Mother Teresa Home opens doors and hearts to new mothers

Thu, Aug 18th 2016 09:00 am
Staff Reporter
David and Cheryl Calire are ready to open the doors to Mother Teresa Home on Buffalo's East Side. (Patrick McPartland/Managing Editor)
David and Cheryl Calire are ready to open the doors to Mother Teresa Home on Buffalo's East Side. (Patrick McPartland/Managing Editor)

Home is where Cheryl Calire's heart is. After a year of cleaning, carpentry and more cleaning, she will open the Mother Teresa Home, a place for women who have chosen life to live. The ribbon-cutting and dedication will take place Thursday, Aug. 25, with Bishop Richard J. Malone blessing the house.

Located at 208 Stanislaus St. on Buffalo's East Side, in the former rectory of St. Adalbert Church, Mother Teresa Home will empower women struggling to survive, while protecting the lives of their children. As the director of the diocesan Office of Pro-Life Activities, Calire encourages pregnant women to say "yes" to life.
She has prayed outside of abortion clinics and spoken one-on-one to women uncertain of their future. She has also gone the next step by providing clothing and resources for these women through the St. Gianna Molla Pregnancy Outreach Center, now with three locations. With a baby in their arms and clothes on their back, Calire is now offering them a roof over their heads.

The pastoral mission of the Mother Teresa Home is to promote the safety, stability and well-being of women who have experienced or been exposed to pressure in regards to their pregnancy. Through partners such as the nearby Response to Love Center, the women will take part in educational programs and career counseling. Calire and her husband, David, have signed on for a five-year term as executive directors. They just celebrated one year at the house in June.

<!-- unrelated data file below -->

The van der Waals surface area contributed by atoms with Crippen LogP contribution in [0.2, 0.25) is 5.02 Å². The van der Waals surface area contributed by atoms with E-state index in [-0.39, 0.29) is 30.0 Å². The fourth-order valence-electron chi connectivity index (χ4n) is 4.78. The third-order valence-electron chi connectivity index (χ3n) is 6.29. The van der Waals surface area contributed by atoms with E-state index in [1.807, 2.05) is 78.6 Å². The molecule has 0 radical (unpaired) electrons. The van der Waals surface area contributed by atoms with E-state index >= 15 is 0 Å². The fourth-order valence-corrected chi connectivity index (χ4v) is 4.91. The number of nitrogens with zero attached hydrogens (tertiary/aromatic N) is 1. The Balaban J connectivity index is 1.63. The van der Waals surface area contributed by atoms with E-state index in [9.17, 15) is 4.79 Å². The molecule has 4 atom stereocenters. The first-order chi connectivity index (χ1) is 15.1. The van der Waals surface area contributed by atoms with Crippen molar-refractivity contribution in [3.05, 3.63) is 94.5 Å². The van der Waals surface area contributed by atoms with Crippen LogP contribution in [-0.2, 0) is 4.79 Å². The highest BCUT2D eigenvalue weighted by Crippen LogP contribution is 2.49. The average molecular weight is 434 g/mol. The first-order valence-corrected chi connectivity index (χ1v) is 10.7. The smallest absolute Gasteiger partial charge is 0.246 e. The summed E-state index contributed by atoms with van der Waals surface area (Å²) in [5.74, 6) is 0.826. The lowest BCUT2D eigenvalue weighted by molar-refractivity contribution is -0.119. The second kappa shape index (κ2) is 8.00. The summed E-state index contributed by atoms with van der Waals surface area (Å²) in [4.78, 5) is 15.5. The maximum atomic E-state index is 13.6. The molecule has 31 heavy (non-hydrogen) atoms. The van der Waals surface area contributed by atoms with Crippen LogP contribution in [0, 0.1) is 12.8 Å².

The idea of creating this home came to Calire five years ago while in adoration. She realized that, while she was actively protecting the unborn, she needed to do something for the children once they came into the world. She noticed the diocese had many unused rectories and convents that could be used for housing.

"One gap I have found is a place for some of these women to live from a financial standpoint, from an education standpoint, to be able to get on their feet if they decide to choose life. We work with many agencies, but there is much more complication in regards to getting placement," she said.

Other homes with similar goals, like Gerard Place and Homespace, receive county and federal funding, which bring with it some rules, such as needing to be homeless for 30 days before being eligible to being placed on a housing list. Mother Teresa Home can help people who fall through the cracks.

Calire expects residents to come in while pregnant and stay six to 18 months. During this time, they will be enrolled in vocational school, a GED program or college, or working during the day. They will be connected to services, doctors and parenting classes.

The Response to Love Center, located next door in the former St. Adalbert School, will partner with the home to offer many of these classes.